One of the most important events on the day is the visit to the banks of Kaveri River. Many people pack their lunch and a have a picnic lunch on the riverbank. In many places special prayers are offered to Mother Kaveri.

In certain parts of rural Tamil Nadu, people use the opportunity provided by Kaanum Pongal to perform the ritual ‘Kummippatu’ or ‘kumi patu.’ This is a ritual performed for the speedy marriage of girls whose marriages are unduly delayed. The girl whose marriage is delayed is made to sit in the center of a circle formed by women dancing to the tune of ‘Kummi pattu.’

In Andhra Pradesh, Mukkanuma, the final day of Sankranthi festival, is celebrated to worship cattle. Mukkanuma is famous among the non-vegetarians of the society. People do not eat any non-vegetarian dishes during the first three days of the festival and eat it only on the day of Mukkanuma.

Like all Hindu festivals, Pongal too has some interesting legends attached to it. But surprisingly, this festival has little or no mention in the Puranas, which are usually bristled with tales and legends related with festivals. This is perhaps because Pongal is preeminently a Dravidian harvest festival and has somehow managed to keep itself away from the preponderance of Indo-Aryan influences.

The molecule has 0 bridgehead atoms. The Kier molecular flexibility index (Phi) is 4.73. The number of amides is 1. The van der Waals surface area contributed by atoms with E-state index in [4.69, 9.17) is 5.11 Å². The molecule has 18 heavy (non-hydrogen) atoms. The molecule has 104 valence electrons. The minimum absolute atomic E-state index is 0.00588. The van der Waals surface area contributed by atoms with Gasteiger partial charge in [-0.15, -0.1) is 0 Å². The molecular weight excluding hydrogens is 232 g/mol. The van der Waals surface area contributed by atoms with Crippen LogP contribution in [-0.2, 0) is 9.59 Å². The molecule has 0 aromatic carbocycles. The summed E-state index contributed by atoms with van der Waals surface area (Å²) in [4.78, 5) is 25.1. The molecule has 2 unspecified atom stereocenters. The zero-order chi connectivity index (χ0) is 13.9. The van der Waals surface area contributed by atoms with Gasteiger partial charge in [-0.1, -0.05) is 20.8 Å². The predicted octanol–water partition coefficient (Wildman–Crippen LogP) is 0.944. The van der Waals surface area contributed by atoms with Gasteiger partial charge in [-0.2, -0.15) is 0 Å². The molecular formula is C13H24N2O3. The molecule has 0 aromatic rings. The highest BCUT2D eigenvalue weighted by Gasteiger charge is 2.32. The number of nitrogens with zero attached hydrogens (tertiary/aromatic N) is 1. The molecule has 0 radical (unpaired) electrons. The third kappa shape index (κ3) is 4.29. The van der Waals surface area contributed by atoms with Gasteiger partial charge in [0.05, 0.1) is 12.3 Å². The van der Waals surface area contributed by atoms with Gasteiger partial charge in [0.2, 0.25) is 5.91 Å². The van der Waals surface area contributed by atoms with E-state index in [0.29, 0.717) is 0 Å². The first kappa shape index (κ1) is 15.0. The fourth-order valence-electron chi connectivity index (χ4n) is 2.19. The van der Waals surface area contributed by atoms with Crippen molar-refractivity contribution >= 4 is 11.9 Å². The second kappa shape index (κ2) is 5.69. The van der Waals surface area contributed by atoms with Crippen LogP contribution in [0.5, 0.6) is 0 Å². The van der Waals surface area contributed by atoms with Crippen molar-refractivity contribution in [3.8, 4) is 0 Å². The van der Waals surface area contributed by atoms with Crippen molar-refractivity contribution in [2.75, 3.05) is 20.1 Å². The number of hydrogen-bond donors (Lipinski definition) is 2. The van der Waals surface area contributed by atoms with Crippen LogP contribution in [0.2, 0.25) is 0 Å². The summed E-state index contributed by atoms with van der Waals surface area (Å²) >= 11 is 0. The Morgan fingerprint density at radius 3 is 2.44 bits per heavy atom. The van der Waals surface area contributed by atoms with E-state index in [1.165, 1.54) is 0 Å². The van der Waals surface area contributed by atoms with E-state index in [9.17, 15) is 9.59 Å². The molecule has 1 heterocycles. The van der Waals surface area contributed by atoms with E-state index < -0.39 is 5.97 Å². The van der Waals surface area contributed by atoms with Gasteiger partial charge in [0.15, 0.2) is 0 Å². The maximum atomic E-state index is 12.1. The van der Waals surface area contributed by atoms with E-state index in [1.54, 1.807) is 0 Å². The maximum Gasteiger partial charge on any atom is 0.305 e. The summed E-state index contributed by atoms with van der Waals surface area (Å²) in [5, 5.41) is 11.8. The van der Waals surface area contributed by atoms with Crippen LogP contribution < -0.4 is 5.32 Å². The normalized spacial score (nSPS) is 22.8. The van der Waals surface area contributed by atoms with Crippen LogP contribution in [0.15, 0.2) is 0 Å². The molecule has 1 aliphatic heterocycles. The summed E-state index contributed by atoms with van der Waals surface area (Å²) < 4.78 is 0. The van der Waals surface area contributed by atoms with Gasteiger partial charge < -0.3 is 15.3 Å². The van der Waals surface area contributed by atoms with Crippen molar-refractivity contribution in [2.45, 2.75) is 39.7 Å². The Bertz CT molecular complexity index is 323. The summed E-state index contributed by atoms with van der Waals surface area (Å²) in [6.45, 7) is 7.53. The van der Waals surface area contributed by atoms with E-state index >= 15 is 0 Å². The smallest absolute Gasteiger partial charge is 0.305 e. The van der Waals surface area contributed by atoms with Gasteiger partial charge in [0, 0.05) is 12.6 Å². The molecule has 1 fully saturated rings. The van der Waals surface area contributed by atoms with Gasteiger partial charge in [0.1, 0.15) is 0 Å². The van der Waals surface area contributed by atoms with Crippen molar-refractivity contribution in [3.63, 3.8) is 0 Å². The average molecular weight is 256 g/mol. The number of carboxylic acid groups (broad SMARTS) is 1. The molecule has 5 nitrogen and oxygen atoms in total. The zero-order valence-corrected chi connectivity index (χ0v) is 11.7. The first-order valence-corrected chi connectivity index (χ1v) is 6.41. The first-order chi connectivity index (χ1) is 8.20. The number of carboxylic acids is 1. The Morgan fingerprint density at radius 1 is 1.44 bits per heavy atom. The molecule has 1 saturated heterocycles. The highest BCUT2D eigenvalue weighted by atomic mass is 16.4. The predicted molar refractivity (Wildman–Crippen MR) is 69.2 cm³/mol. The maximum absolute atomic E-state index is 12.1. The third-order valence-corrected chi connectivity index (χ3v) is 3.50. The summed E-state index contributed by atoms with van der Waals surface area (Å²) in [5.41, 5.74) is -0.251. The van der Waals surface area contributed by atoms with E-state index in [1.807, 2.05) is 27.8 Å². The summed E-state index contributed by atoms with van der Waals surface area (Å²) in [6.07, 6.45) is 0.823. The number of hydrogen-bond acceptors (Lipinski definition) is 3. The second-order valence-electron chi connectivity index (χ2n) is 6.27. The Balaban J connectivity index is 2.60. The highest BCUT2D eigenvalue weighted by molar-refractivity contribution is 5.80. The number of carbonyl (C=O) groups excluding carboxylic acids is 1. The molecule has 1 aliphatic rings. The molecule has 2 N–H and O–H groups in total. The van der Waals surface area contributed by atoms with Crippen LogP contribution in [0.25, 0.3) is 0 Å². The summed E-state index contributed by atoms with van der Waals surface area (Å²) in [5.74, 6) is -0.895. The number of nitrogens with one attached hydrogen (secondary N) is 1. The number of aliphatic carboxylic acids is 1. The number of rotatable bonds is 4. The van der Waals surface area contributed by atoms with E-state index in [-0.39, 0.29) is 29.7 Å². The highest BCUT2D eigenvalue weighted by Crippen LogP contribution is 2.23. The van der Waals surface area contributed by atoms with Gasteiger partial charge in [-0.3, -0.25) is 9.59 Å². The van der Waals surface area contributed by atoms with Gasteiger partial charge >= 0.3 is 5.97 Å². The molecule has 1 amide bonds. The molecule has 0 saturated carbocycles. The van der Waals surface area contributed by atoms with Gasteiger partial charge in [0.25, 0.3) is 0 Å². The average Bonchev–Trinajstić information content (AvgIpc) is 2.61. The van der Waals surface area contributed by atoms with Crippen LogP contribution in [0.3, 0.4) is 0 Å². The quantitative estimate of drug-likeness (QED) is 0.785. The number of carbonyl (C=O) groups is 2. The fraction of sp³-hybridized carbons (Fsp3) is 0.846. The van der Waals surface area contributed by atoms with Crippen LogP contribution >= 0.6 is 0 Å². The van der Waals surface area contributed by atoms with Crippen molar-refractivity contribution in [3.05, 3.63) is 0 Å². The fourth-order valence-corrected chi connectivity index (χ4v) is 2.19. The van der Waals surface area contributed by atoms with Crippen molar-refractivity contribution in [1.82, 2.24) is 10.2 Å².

The Mt. Govardhan Tale:
The most popular Pongal legend is the one associated with the first day of the celebrations when Lord Indra is worshipped. The story behind it is, on this day Indra being honored by all, became proud and arrogant. To teach him a lesson, Lord Krishna asked his cowherd friends to worship Mount Govardhan instead of Indra on the Bhogi Pongal day.

Awfully infuriated, Indra sent forth the clouds to generate thunder, lightning and heavy rains and flood the land. But, as the tale goes, Lord Krishna lifted up the Govardhan Mountain on his little finger and sheltered the farmers, cowherd and their cattle. Indra then begged Shri Krishna's forgiveness and the latter re-permitted Bhogi celebrations in honor of Indra.

The Nandi Bull Story:
According to another legend associated with Mattu Pongal, the third day of celebrations, Lord Shiva once asked his Nandi bull to go to earth and deliver a special message to his disciples: "Have an oil bath every day, and food once a month."

But the baffled bovine failed to deliver the correct message. He told the people that Shiva asked them to "have an oil bath once a month, and food every day." The enraged Shiva then ordered Nandi to stay back on earth and help the people plough the fields, since they would now need to grow more grains.
COURTESY: en.wikipedia.org; hinduism.about.com ; hindu-blog.com